Hal had five by-passes and I had four this time and two in 1983. We both live in St. George, Utah and even returned home the same day. Our only difference was we had different doctors. However, they did work out of the same office. It's a small world.

Jim Carney


ATS NEWS--JUNE 23,1997

Confirmation hearings for Administrator-designate Jane Garvey were held June 24, 1997. It is anticipated that there will be a vote on her nomination before the July 4th recess.

According to Aviation Daily, British Airways is committed to fly the Concorde at least through the year 2005. BA claims that 82% of the passengers are repeat customers.


NARFE Special Hotline 
Tuesday 6/24/97!

Hello and welcome to a special edition of the NARFE Legislative Hotline, recorded Tuesday, June 24th. This four-minute edition updates the Friday recording and focuses on the revised means test contained in the Senate Budget Reconciliation Bill, S. 947. The need for immediate response to the means test contained in the Senate Bill is made easier by a toll-free number. The HOTLINE will be updated as needed. The means test that was included in the Senate Finance Committee's version of Medicare changes has been altered. Now the means test would be applied to the Part B premium rather than the annual deductible. With bipartisan backing, the new provisions would apply so called "income-based" payment to Medicare premiums rather than deductibles.

This provision will be debated and voted on so immediately that only telephone calls can impact the process. NARFE is opposed to any form of means testing.

The Finance Committee also approved a proposal to raise the Medicare eligibility age from 65 to 67 over the next 30 years. As a result, more Americans age 65 and over would join the ranks of the uninsured. Efforts to delete the Finance Committee provision to impose a new 5-dollar co-payment on Medicare home health care were defeated by a motion to table that was adopted by a vote of 60 to 40.

Senate floor votes will occur as early as June 24th, so each NARFE member should immediately telephone their two Senators to oppose any Medicare means testing. To reach your own Senators you can call a toll free number sponsored by the AFL-CIO which will connect you to the Capitol switchboard. The number is 1-800/522-6721. After providing your name and address, tell your Senators you are opposed to any means testing in the Medicare program. The place for means testing is the tax code!



I noticed in "Our Time" that the Editor was wondering about Ed Dhabolt! It has been some years, but the last I heard, Ed and his family were in Grand Junction, Colorado. It has been a while, this info may not be current.

It is hard to realize that I left Alaska forty years ago this year and have lived at this address for thirty-nine with some luck you might yet locate Ed in Grand Junction.

In 1956 I went to Gulkana as SEMT and about the same time Ed became SEMT in Northway where two years earlier I had been the junior electronics man. I had met Ed for the first time at an Anchorage SEMT conference. But in the field we would compare notes about electronics equipment and personnel quirks at each of these stations, often with quite helpful hints as Ed had the same station manager in Yakataga as I now had in Gulkana. In this vein, let me mention that it was the late Jack Wichels who once had said during the SEMT conferences, often more was accomplished after hours when the informal agenda (after the formal proceedings) took place at the Mermac Lounge where one could let one's hair down and speak freely if not loosely.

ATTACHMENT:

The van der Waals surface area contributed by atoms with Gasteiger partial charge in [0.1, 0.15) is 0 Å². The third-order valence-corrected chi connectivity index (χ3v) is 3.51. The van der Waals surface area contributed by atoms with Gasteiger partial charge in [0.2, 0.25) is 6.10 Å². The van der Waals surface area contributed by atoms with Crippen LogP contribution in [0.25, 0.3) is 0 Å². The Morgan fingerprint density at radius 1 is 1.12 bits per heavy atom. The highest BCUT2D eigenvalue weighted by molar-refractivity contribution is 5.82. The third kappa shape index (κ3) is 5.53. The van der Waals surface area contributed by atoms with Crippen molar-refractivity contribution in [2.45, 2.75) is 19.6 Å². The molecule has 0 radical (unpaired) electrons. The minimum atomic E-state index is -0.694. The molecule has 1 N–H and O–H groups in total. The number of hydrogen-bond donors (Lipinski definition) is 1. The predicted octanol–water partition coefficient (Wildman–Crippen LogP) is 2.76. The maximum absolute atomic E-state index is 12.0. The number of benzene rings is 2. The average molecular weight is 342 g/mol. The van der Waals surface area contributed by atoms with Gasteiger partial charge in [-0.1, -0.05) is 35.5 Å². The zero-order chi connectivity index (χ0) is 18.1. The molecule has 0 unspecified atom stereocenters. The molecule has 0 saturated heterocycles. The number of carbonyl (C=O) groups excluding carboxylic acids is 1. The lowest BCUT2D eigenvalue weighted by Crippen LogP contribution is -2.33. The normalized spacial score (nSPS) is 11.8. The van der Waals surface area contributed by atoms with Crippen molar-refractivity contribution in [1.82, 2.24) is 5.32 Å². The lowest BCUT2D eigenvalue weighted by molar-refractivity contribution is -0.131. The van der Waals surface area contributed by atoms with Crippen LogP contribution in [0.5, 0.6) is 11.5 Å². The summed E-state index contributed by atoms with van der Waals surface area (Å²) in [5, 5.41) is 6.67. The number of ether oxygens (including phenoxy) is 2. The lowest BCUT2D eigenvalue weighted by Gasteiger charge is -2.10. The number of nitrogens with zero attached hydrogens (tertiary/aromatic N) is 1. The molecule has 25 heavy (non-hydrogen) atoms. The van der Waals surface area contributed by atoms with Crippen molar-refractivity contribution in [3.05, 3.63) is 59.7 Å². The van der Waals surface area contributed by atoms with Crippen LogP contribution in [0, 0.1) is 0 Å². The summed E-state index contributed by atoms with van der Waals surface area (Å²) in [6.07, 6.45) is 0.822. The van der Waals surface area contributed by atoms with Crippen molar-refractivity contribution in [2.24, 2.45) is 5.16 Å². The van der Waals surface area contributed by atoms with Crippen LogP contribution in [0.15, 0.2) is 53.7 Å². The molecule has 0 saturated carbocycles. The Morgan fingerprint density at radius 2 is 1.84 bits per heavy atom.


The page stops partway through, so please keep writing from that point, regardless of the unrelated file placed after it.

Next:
When I got my orders to Washington DC, it was set for the COB on the last Saturday of July 1957. We were still working 48 hour work weeks. We were out of a home. While not exactly evicted, we sensed that we better head east on the Glenn Highway. Fortunately, I had talked to Ed and good old Ed had told us that there was an empty type 41 house in Northway and he got lodgings for us that evening. The next morning we bade farewell to Ed and his family and headed down the Alaska Highway. That's the last time I saw Ed. Two weeks later I reported to the CAA Airway Facilities Office in Washington.

I am so grateful for Our Time as it is so much like a letter from home. My whole time in Alaska was about 6 1/2 years, but what experiences, what learning, and what an impression on me. Thanks for keeping such memories alive and real.

Vernon & Claire Hill

P.S. I am a member of the Alaska State Society here in Washington D.C.

(Thanks for the antidote about Ed. I'm sure he was well respected and will be remembered for all the fine qualities he brought to the FAA. I had the pleasure of working with Ed in Cold Bay in 1961. He was the SET and I was part of the team that commissioned the newly established Cold Bay IFSS. I recall Ed was a good family man and dedicated to his job. He always was friendly, helpful and yes, he did love to walk on his hands, do push-ups in the most unusual place - like the stairwell ...Editor)

Andrew Billick, Regional Administrator
Alaskan Region

Charles W. Muhs, Editor

OUR TIME Retiree News letter is published by the Federal Aviation Administration. Correspondence, news items and articles for publication in OUR TIME should be addressed to: Our Time, Federal Aviation Administration, P.O. Box 202548, Anchorage, AK 99520.  Change of address should be mailed to: Federal Aviation Administration, Attn: Barbara Marshall AAL-10a, 222 West 7th Avenue, Box 14, Anchorage, AK 99513